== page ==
Rural Matters
Rural Matters
Jul 21, 2020
The Duke Endowment’s Faith-Based Programs (Part I): Impact of Churches
Play • 35 min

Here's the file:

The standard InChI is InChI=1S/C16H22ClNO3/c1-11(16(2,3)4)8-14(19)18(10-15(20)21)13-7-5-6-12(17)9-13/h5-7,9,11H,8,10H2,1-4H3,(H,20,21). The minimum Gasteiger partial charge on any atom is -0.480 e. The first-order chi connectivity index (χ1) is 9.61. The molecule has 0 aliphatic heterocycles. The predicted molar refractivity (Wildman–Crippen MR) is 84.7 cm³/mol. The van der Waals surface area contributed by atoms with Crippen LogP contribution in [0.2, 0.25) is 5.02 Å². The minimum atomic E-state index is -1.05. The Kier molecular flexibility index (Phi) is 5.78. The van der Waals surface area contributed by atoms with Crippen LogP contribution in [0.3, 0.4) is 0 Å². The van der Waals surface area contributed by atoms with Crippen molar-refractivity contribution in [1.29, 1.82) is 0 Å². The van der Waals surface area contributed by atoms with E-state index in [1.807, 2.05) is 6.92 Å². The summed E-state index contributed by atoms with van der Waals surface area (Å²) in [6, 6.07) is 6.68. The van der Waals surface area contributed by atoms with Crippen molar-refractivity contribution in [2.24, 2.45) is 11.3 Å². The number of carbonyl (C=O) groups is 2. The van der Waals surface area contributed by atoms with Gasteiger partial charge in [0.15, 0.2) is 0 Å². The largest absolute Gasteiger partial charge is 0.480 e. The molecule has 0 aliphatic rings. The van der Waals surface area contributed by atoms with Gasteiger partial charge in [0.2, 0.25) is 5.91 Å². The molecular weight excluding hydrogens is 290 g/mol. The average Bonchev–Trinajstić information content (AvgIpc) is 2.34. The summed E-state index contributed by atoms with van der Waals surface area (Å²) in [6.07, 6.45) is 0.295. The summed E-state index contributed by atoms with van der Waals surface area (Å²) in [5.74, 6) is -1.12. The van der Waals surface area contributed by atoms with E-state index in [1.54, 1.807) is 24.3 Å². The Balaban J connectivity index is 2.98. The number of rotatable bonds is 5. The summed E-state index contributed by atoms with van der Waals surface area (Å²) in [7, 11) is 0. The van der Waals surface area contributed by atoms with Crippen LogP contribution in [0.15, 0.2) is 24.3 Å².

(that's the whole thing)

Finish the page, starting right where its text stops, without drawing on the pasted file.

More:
This is the first episode in a new series, called Faith-Based Programs & Their Impact on Rural Communities, which we’re doing in collaboration with and supported by The Duke Endowment, a private philanthropic organization that serves North Carolina and South Carolina in four distinct grantmaking areas: health care, child & family well-being, higher education, and rural United Methodist churches. Michelle chats with Robb Webb, Director of The Duke Endowment’s Rural Church program area, and with Kristen Richardson-Frick, Associate Director of the Rural Church program area. Webb discusses how churches can be more than just places of worship and instruction. Their physical assets can eventually be used for a variety of purposes, including women’s and children’s shelters, retail spaces such as church-run coffee shops, and even as commercial kitchens, according to Webb. Richardson-Frick relates how pastors are seeing signs of hope during the COVID-19 pandemic as more worshipers congregate through online platforms than previously gathered in pews on Sunday mornings. She also describes how spiritual leaders have pivoted to offer counseling and other key services online in order to maintain appropriate social distancing. Webb also sees signs of hope. For example, he notes, churches recognized that local farmers needed support as the restaurants they supplied struggled, and so they reached out to buy food from farmers for needy local residents. He also discusses an exciting program called Hope Restorations, in which local ministries help men who have worked through addiction obtain certification and training in construction and who then can work on houses the church buys for needy local residents. This episode is sponsored by The Duke endowment, www.dukeendowment.org

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